Saturday, July 19, 2008


UKM Hardcore - Yours Truly
KUiTTHO Chess Challenge (Round 3), 23.03.2002

This is my third encounter with him. The first was played during our friendly match with UKM, discussing the Classical variation. Our second was in the Merdeka tournament 1999, debating the Sveshnikov variation. However, this is the first time I played with Black, so the Najdorf variation is very much expected.

1.e4 c5 2.Nf3 d6 3.d4 cxd4 4.Nxd4 Nf6 5.Nc3 a6 6.Bg5 e6 7.f4 Be7 8.Qf3 Qc7 9.0–0–0 Nbd7 10.g4 b5 11.Bxf6 gxf6

After 11…gxf6

This position offers chances for both players. From the White side, the mobility of his pieces and clear-cut plan (usually attacking the pawn mass in the center) makes his game freer. However, Black’s defensive resources are not to be underestimated. The pawn mass in the center and counter attacking chances in the Queen’s wing balances White slight advantage. Black can castle Kingside, or not castle at all, if he so wishes.

The irony is that not many players are courageous enough to play this line, opting instead for 11…Nxf6 or 11 Bxf6. In fact, I can say that I am the only player in Malaysia who play this line, and with great results! Among those who have been my victims were Muhammad Arshad and Nor Ilhamuddin, both were Terengganu’s best players. The cause of their defeat was that they were unprepared to face this line, as they have not encountered it anywhere. This is the case here in this game. The fact that White spend 15 minutes on his next move shows.

The usual move here is 12.f5, exerting pressure on the e6 pawn – the crux of White’s plan. It is then followed by Qh3 and Nc3 - e2 - f4, adding to the misery of the e6 pawn. I don’t know what is his idea with this move.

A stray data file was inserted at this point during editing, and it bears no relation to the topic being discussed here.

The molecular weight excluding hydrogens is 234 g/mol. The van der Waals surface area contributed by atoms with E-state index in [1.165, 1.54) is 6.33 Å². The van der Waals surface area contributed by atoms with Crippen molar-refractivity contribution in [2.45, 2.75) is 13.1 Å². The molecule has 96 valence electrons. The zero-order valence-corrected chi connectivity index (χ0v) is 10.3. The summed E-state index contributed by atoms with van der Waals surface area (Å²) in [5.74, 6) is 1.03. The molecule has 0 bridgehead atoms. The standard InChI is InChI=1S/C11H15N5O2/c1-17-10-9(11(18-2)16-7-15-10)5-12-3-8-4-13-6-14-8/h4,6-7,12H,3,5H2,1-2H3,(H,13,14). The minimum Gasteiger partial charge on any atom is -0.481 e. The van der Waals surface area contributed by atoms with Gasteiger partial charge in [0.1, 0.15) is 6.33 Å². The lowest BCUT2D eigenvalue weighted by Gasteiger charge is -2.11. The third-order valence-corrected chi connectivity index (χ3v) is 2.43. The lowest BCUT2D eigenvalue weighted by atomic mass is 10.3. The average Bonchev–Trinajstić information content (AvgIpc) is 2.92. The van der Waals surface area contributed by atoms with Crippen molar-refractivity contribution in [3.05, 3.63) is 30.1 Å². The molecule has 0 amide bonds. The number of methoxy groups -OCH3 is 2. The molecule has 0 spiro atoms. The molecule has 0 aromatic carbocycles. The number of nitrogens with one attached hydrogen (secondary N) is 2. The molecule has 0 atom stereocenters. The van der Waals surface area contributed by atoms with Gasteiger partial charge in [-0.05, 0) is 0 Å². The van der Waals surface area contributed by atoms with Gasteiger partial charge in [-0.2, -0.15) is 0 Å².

12…Nc5 13.Nb3
This knight move from the center is not to be recommended.

12… b4 14.Nxc5 dxc5 15.Ne2 Bb7 16.Rhe1 Rc8 17.f5
Trying to open the game, as for now Black has all the spaces he needed.

17… e5
Denying White’s Knight the access to d4 and f4. 17… Qe5 is playable, with the idea of pushing the a-pawn down the board to a3. However, I was not going to give him any counter play.

18.g5 c4 19.gxf6 Bxf6 20.c3 Bc6
I try to complicate the position with the threat of 21…Ba4. The b4 pawn is a temporary sacrifice, as Black will get it back with devastating position.

21.cxb4 Qb7
Threatening both the e4 and b4 pawn, thus gaining the material back.

22.Nc3 Qxb4 23.Kb1 Rb8
Pressuring White’s defense with the immediate threat of mate.

24.Re2 h5 25.Bf1
The unfortunate Bishop is trying to get to the defense of White’s King.

The last piece to enter the game, after watching it from the edge of the board. The h5 pawn in immune because of the undefended Knight. Can you believe this rook will help in the final mating attack?

26.Rc2 Rg4 27.Bxc4?
Frankly speaking, this move is beyond my expectation. The idea is to lure Black Queen in the line of the rook on c2. With 28.Nd5 to follow, threatening the Bishop and the Queen, White can hope to get better exchange. However, White is in for surprises!

After 27.Bxc4

27…Qxc4! 28.Nd5 Bxd5! 29.Rxc4 Bxc4
Black’s exchange of the Queen for three of White’s pieces is totally justified.

30.Qc3 Rxe4 31.Qf3
White desperately tries to get into the Black’s camp. The rook seems lost as moving it will allow White’s Queen to penetrate into c6 with check. However, White is in for more surprises!


After 31… Rxb2+!

I spend about 5 minutes on this spectacular move. It is unbelievable that despite the absence of the Queen, Black can still sacrifice his rook!

32.Kxb2 Re2+ 33.Ka3??